Southwest Civic Winds concert celebrates Veterans Day
Trumpet Geezers also will participate in program at Piedra Vista
- The program begins with two pieces by Russian composer Dmitri Shostakovich.
- The Southwest Civic Winds will be led by Fort Lewis College music professor Mark Walters.
- The highlight of the program is a performance of Stephen Milillo's "A Wish to the World: American Knights."
FARMINGTON — The Southwest Civic Winds, a 55-member concert band based in Durango, Colo., have been performing an annual concert series for the last several years. And every so often, when the calendar falls in line with the organization's schedule, it delivers a performance of largely patriotic music in honor of Veterans Day.
This year, those elements fell into place perfectly, meaning the Southwest Civic Winds will be joined by the Farmington-based Trumpet Geezers in performing a concert at 7 p.m. Saturday at Piedra Vista High School, 5700 College Blvd. in Farmington.
The program will begin with two pieces by Russian composer Dmitri Shostakovich, the "Festive Overture" and "Waltz #2."
"It's a great opener," said Fort Lewis College music professor Mark Walters, who will be leading the Southwest Civic Winds in Saturday's performance, noting that listeners shouldn't read anything into Shostakovich's Russian heritage as any sort of political or historical statement. He said "Waltz #2" is a work that will have a high degree of familiarity for audience members.
"It falls into the category of 'Pieces I know but I don't know the name,'" he said, laughing.
Much of the remaining program will fall into the same category, Walters said, explaining that the organization strives to perform music that is challenging and enjoyable for the players while also being accessible to the audience.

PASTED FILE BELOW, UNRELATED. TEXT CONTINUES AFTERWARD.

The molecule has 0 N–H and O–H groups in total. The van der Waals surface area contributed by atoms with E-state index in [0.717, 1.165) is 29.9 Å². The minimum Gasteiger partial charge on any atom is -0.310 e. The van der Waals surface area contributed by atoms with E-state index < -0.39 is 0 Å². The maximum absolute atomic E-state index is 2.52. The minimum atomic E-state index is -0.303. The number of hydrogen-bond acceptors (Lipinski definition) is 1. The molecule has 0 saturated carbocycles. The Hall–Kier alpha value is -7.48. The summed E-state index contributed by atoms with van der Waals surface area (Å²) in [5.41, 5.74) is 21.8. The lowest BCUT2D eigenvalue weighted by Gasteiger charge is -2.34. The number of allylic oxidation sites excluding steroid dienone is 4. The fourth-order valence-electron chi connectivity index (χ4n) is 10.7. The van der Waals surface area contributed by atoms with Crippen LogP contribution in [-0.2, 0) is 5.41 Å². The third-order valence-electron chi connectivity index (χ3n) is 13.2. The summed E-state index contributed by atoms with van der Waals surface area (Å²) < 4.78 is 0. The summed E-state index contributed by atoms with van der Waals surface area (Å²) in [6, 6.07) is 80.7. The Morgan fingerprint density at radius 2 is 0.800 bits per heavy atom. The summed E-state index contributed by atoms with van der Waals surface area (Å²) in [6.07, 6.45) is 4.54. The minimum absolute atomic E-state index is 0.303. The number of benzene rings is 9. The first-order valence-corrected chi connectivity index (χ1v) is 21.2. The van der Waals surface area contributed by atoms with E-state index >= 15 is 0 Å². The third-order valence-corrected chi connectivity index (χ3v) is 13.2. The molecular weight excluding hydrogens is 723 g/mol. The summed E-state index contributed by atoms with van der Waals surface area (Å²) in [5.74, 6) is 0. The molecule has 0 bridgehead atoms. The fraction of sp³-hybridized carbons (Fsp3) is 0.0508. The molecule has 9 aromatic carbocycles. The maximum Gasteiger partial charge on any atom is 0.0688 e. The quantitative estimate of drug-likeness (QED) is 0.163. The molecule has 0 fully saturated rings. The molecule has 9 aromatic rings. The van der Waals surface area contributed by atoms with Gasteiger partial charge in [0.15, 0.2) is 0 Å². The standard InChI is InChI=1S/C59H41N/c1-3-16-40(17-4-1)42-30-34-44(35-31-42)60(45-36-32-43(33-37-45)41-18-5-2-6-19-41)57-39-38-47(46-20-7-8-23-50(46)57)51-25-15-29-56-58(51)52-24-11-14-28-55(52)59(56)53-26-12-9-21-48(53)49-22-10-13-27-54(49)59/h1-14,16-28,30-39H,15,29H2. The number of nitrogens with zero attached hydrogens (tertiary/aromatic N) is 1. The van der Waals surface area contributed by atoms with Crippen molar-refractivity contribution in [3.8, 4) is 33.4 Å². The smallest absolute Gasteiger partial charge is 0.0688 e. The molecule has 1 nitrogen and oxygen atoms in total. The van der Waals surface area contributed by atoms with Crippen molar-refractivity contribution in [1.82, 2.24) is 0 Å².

The Trumpet Geezers, a group of 11 trumpet players who are all 50 or older, will join the Southwest Civic Winds on the program's next two pieces, "Bugler's Holiday" by Leroy Anderson and "Roller Coaster" by Johnny Cowell.
Walters said "Bugler's Holiday" traditionally features only three trumpet soloists, but this performance will feature 18 players. He laughed when asked if that would present any challenges for the performers.
"We'll see tomorrow," he said.
The Trumpet Geezers, joined by vocalist Amber Swenk, pianist Edie Farm and drummer Teun Fetz, will perform the middle section of the program, delivering a selection of tunes that includes John Newton's "Amazing Grace," Charlie Chaplin's "Smile," Lennon and McCartney's "Penny Lane," "George and Ira Gershwin's "Let's Call the Whole Thing Off" and "Il Silenzaio" by Nini Rosso and Guglielm Brezza.
The Southwest Civic Winds will then return to the stage for the patriotic portion of the program, kicking off that segment of the evening with "The Star-Spangled Banner" before moving on to "British Eighth March" by Alonzo Elliott and "A Wish to the World: American Knights" by Stephen Milillo.
Walters described the latter as the highlight of the program, explaining that Milillo wrote the piece before 9/11, only to see it take on greater significance in the aftermath of that event, when he was especially moved by the heroism of the people who participated in the rescues.
"He was moved by the first responders and the common heroes," Walters said. "These were people not necessarily thought of as traditional American heroes, like military people. These people are with us every day, and they don't even know when they'll be called into action and become heroes. It's a beautiful, moving piece."
A performance of Samuel Augustus Ward's "America the Beautiful" will conclude the program.
Tickets are $15 at the door for adults and $5 for students. Visit southwestcivicwinds.org for more information.
Mike Easterling is the night editor of The Daily Times. He can be reached at 505-564-4610.